BUFFALO, New York, November 6, 2018 (LifeSiteNews) – The former secretary who publicly accused her bishop of covering-up for abusive priests has revealed her motivation in her local paper: love for survivors and for the Church.
Siobhan O’Connor, who wrote in the Buffalo News this May about believing and respecting victims of clerical sexual abuse, returned to its pages this Monday to explain why she subsequently leaked information to the media that directly implicated her bishop in abuse cover-up.
“From the beginning of this tumultuous journey, I have been in service to God and to the truth,” she wrote in the Buffalo News. “I have acted out of love for the survivors, my diocese, my community and my Church.”
O’Connor began to work for the Diocese of Buffalo and Bishop Richard Malone in 2015. As Malone’s secretary she was privy to memos and personnel files that showed that the bishop had allowed priests accused of offenses like unwanted touching and statutory rape to remain in active ministry. She even found a 300-page binder of pending litigations stuffed into the bishop’s supply closet. When Malone produced a carefully curated list of 42 accused priests – none of whom were still in ministry – for public scrutiny, O’Connor knew that there should have been at least 118 priests on it.
As the Diocese of Buffalo was officially welcoming to victims, O’Connor met many of them and became concerned that they were not being treated well. She also worried that accused priests still in ministry might hurt others. When her objections to Malone’s decisions fell on deaf episcopal ears, O’Connor turned to people known in the Chancery office as “the enemy”: reporters.
She began to meet with Charlie Sprecht from Buffalo’s WKBW Channel 7, passing to him documents that indicated Malone had been less than transparent. At first known as Sprecht’s anonymous insider, O’Connor was later revealed as the whistleblower by CBS’s “60 Minutes” a few months after she left her post as Malone’s secretary.
In her essay for Buffalo News, O’Connor wrote that she had held the bishop “in the highest esteem,” as letters the bishop later released in an effort to discredit his former secretary show. She indicated that she had loved her job until she lost her “rose-colored” glasses.
“In many ways, I miss my rose-colored days at the Chancery when Bishop Malone and I worked together with ebullient ease and effortless efficiency,” she wrote.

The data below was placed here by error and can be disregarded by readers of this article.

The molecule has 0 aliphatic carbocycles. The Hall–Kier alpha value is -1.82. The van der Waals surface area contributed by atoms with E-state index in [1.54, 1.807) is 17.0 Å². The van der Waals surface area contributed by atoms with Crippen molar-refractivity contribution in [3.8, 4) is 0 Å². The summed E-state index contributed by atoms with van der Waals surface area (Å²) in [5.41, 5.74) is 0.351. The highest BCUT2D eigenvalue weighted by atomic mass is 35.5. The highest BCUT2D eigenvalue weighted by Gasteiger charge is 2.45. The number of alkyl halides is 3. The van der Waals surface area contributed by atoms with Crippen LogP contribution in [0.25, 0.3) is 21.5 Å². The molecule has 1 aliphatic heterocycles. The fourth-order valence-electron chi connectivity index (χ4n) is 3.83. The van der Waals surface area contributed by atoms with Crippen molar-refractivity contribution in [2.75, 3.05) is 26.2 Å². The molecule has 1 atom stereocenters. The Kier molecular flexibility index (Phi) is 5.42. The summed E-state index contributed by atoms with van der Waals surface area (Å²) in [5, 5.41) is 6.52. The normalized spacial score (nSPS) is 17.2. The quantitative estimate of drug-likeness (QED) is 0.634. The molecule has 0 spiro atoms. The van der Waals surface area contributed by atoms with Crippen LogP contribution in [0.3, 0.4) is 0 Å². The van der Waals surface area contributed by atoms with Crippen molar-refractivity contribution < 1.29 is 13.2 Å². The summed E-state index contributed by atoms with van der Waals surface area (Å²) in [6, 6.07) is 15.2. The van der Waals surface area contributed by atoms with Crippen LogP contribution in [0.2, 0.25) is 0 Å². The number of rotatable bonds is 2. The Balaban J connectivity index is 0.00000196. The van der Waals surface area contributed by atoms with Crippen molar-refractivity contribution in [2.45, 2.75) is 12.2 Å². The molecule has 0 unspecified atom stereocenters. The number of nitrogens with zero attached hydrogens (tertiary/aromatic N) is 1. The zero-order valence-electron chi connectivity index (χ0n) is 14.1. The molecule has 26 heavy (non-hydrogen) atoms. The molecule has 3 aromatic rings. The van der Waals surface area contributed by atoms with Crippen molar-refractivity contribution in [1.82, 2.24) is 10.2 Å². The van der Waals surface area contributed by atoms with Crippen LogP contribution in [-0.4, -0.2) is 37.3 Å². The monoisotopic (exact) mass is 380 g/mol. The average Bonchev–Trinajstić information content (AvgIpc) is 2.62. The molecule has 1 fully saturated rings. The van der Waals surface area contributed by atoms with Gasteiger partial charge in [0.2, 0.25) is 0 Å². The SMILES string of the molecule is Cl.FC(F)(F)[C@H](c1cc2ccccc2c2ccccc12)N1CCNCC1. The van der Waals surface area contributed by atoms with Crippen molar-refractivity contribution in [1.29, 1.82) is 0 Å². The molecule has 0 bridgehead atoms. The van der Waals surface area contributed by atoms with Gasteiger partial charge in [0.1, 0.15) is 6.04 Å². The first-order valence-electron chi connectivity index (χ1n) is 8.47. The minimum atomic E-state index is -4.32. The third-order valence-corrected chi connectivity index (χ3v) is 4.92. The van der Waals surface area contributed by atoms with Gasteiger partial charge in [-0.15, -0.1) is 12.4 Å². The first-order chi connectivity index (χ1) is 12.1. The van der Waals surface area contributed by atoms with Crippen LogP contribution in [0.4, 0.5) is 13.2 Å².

“Yet once those rosy glasses slid off my nose, there was no turning back,” she continued.
“What I was witnessing boggled my mind, broke my heart and burdened my soul. My conscience felt as though it were in a vise that was tightening at an alarming rate. I began to experience insomnia, crying spells and even my first panic attack. Sitting incapacitated in a Wegmans parking lot in early July, I uttered a desperate prayer: ‘God, help me!’”
God’s answer came in the forms of Sprecht and other reporters who, O’Connor believes, are not interested in exploiting victims or bashing the Catholic Church. They gave her an opportunity to do what Bishop Malone did not: to tell the truth about clerical sexual abuse allegations in Buffalo. Ironically, “Live the Truth in Love” is Malone’s episcopal motto.
At a press conference last week, O’Connor began her statement with a heartfelt prayer to the Lord Jesus Christ for victims of clerical sexual abuse and coverup and for the purification of the Catholic Church. In her essay for the Buffalo Herald this week, she presented the thoughts of Pope Emeritus on the relationship between love and truth:
“In his encyclical Charity in Truth, Pope Emeritus Benedict XVI shared the following insights: ‘Charity in truth, to which Jesus Christ bore witness by his earthly life and especially by his death and resurrection, is the principal driving force behind the authentic development of every person …,’” O’Connor wrote.
“‘Love is an extraordinary force, which leads people to opt for courageous and generous engagement in the field of justice and peace. It is a force that has its origin in God, Eternal Love and Absolute Truth. To defend the truth, to articulate it with humility and conviction, and to bear witness to it in life are therefore exacting and indispensable forms of charity,’” the quote continued.
O’Connor then asked her former boss to both tell the truth and to step down:
“Be truthful with us, Bishop Malone. Put an end to this toxic secrecy and painful silence. And, if you love us, begin the process of allowing new episcopal leadership to come to our diocese.”
Malone told a reporter from the Buffalo News that he was “a man of integrity” and that he has no plans to resign.
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Learn more about Bishop Malone’s views and past actions by visiting FaithfulShepherds.com. Click here.